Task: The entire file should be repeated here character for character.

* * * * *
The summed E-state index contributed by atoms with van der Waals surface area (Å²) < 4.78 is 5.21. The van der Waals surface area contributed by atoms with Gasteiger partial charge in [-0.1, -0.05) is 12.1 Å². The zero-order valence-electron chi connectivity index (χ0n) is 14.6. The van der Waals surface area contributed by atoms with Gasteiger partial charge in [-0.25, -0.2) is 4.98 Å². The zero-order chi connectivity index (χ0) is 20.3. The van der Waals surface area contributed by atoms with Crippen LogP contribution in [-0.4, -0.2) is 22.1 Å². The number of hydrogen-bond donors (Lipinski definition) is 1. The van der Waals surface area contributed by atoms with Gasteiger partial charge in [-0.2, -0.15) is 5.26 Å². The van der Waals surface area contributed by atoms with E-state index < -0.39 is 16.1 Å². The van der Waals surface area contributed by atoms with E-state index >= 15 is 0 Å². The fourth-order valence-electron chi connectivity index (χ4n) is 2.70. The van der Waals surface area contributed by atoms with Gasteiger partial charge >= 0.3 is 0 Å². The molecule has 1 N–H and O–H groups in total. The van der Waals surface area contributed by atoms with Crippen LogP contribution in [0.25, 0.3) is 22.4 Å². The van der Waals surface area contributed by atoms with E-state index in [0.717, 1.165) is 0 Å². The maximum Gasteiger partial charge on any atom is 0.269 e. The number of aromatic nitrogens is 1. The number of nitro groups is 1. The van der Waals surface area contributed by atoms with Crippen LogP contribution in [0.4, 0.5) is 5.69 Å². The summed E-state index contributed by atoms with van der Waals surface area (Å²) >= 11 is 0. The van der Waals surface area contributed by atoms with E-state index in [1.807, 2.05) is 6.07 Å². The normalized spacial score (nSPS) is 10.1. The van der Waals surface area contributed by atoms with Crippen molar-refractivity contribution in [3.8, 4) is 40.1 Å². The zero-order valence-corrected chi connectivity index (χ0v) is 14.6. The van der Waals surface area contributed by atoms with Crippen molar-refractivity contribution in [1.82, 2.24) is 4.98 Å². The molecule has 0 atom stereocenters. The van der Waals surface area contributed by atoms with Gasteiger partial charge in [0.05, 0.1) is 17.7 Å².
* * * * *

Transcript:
The summed E-state index contributed by atoms with van der Waals surface area (Å²) < 4.78 is 5.21. The van der Waals surface area contributed by atoms with Gasteiger partial charge in [-0.1, -0.05) is 12.1 Å². The zero-order valence-electron chi connectivity index (χ0n) is 14.6. The van der Waals surface area contributed by atoms with Gasteiger partial charge in [-0.25, -0.2) is 4.98 Å². The zero-order chi connectivity index (χ0) is 20.3. The van der Waals surface area contributed by atoms with Crippen LogP contribution in [-0.4, -0.2) is 22.1 Å². The number of hydrogen-bond donors (Lipinski definition) is 1. The van der Waals surface area contributed by atoms with Gasteiger partial charge in [-0.2, -0.15) is 5.26 Å². The van der Waals surface area contributed by atoms with E-state index < -0.39 is 16.1 Å². The van der Waals surface area contributed by atoms with E-state index >= 15 is 0 Å². The fourth-order valence-electron chi connectivity index (χ4n) is 2.70. The van der Waals surface area contributed by atoms with Gasteiger partial charge >= 0.3 is 0 Å². The molecule has 1 N–H and O–H groups in total. The van der Waals surface area contributed by atoms with Crippen LogP contribution in [0.25, 0.3) is 22.4 Å². The van der Waals surface area contributed by atoms with E-state index in [0.717, 1.165) is 0 Å². The maximum Gasteiger partial charge on any atom is 0.269 e. The number of aromatic nitrogens is 1. The number of nitro groups is 1. The van der Waals surface area contributed by atoms with Crippen LogP contribution in [0.4, 0.5) is 5.69 Å². The summed E-state index contributed by atoms with van der Waals surface area (Å²) >= 11 is 0. The van der Waals surface area contributed by atoms with E-state index in [1.807, 2.05) is 6.07 Å². The normalized spacial score (nSPS) is 10.1. The van der Waals surface area contributed by atoms with Crippen molar-refractivity contribution in [3.8, 4) is 40.1 Å². The zero-order valence-corrected chi connectivity index (χ0v) is 14.6. The van der Waals surface area contributed by atoms with Crippen molar-refractivity contribution in [1.82, 2.24) is 4.98 Å². The molecule has 0 atom stereocenters. The van der Waals surface area contributed by atoms with Gasteiger partial charge in [0.05, 0.1) is 17.7 Å².